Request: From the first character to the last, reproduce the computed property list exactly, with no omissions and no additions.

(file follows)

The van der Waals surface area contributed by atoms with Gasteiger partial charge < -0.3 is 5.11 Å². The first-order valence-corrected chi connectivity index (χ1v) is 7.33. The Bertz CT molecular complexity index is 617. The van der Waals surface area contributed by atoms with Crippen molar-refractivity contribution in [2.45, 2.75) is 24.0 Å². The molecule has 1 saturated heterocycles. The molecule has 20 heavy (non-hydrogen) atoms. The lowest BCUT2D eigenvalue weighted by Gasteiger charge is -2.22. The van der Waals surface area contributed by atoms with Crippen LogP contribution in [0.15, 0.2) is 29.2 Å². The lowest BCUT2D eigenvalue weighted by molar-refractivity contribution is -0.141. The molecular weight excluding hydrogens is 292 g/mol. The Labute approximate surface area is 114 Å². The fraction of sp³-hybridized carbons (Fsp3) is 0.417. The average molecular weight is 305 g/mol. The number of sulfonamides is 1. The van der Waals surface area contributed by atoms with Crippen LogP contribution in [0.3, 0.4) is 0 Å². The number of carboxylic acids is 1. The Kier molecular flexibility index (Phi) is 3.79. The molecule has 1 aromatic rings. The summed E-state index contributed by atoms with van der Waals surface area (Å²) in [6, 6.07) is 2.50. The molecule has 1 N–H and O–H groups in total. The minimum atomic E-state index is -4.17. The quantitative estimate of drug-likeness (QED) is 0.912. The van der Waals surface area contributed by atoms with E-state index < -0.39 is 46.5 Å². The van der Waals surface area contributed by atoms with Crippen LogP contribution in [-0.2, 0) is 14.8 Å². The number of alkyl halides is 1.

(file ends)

The van der Waals surface area contributed by atoms with Gasteiger partial charge < -0.3 is 5.11 Å². The first-order valence-corrected chi connectivity index (χ1v) is 7.33. The Bertz CT molecular complexity index is 617. The van der Waals surface area contributed by atoms with Crippen molar-refractivity contribution in [2.45, 2.75) is 24.0 Å². The molecule has 1 saturated heterocycles. The molecule has 20 heavy (non-hydrogen) atoms. The lowest BCUT2D eigenvalue weighted by Gasteiger charge is -2.22. The van der Waals surface area contributed by atoms with Crippen LogP contribution in [0.15, 0.2) is 29.2 Å². The lowest BCUT2D eigenvalue weighted by molar-refractivity contribution is -0.141. The molecular weight excluding hydrogens is 292 g/mol. The Labute approximate surface area is 114 Å². The fraction of sp³-hybridized carbons (Fsp3) is 0.417. The average molecular weight is 305 g/mol. The number of sulfonamides is 1. The van der Waals surface area contributed by atoms with Crippen LogP contribution in [0.3, 0.4) is 0 Å². The number of carboxylic acids is 1. The Kier molecular flexibility index (Phi) is 3.79. The molecule has 1 aromatic rings. The summed E-state index contributed by atoms with van der Waals surface area (Å²) in [6, 6.07) is 2.50. The molecule has 1 N–H and O–H groups in total. The minimum atomic E-state index is -4.17. The quantitative estimate of drug-likeness (QED) is 0.912. The van der Waals surface area contributed by atoms with E-state index < -0.39 is 46.5 Å². The van der Waals surface area contributed by atoms with Crippen LogP contribution in [-0.2, 0) is 14.8 Å². The number of alkyl halides is 1.